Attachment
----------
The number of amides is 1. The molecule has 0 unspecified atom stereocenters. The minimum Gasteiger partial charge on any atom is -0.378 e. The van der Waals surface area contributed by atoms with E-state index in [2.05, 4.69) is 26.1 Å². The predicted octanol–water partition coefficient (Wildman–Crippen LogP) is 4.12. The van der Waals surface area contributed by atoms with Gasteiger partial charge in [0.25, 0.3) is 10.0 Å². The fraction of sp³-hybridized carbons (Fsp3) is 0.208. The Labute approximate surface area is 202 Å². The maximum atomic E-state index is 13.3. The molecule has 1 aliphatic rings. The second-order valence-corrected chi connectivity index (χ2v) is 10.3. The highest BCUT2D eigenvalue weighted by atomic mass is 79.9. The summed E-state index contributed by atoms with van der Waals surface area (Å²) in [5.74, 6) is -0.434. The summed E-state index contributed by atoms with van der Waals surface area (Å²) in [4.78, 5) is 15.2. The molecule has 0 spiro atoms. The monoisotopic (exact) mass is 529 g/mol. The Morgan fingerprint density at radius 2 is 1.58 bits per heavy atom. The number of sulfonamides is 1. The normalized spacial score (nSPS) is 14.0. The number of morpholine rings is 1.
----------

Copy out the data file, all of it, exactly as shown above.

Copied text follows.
The number of amides is 1. The molecule has 0 unspecified atom stereocenters. The minimum Gasteiger partial charge on any atom is -0.378 e. The van der Waals surface area contributed by atoms with E-state index in [2.05, 4.69) is 26.1 Å². The predicted octanol–water partition coefficient (Wildman–Crippen LogP) is 4.12. The van der Waals surface area contributed by atoms with Gasteiger partial charge in [0.25, 0.3) is 10.0 Å². The fraction of sp³-hybridized carbons (Fsp3) is 0.208. The Labute approximate surface area is 202 Å². The maximum atomic E-state index is 13.3. The molecule has 1 aliphatic rings. The second-order valence-corrected chi connectivity index (χ2v) is 10.3. The highest BCUT2D eigenvalue weighted by atomic mass is 79.9. The summed E-state index contributed by atoms with van der Waals surface area (Å²) in [5.74, 6) is -0.434. The summed E-state index contributed by atoms with van der Waals surface area (Å²) in [4.78, 5) is 15.2. The molecule has 0 spiro atoms. The monoisotopic (exact) mass is 529 g/mol. The Morgan fingerprint density at radius 2 is 1.58 bits per heavy atom. The number of sulfonamides is 1. The normalized spacial score (nSPS) is 14.0. The number of morpholine rings is 1.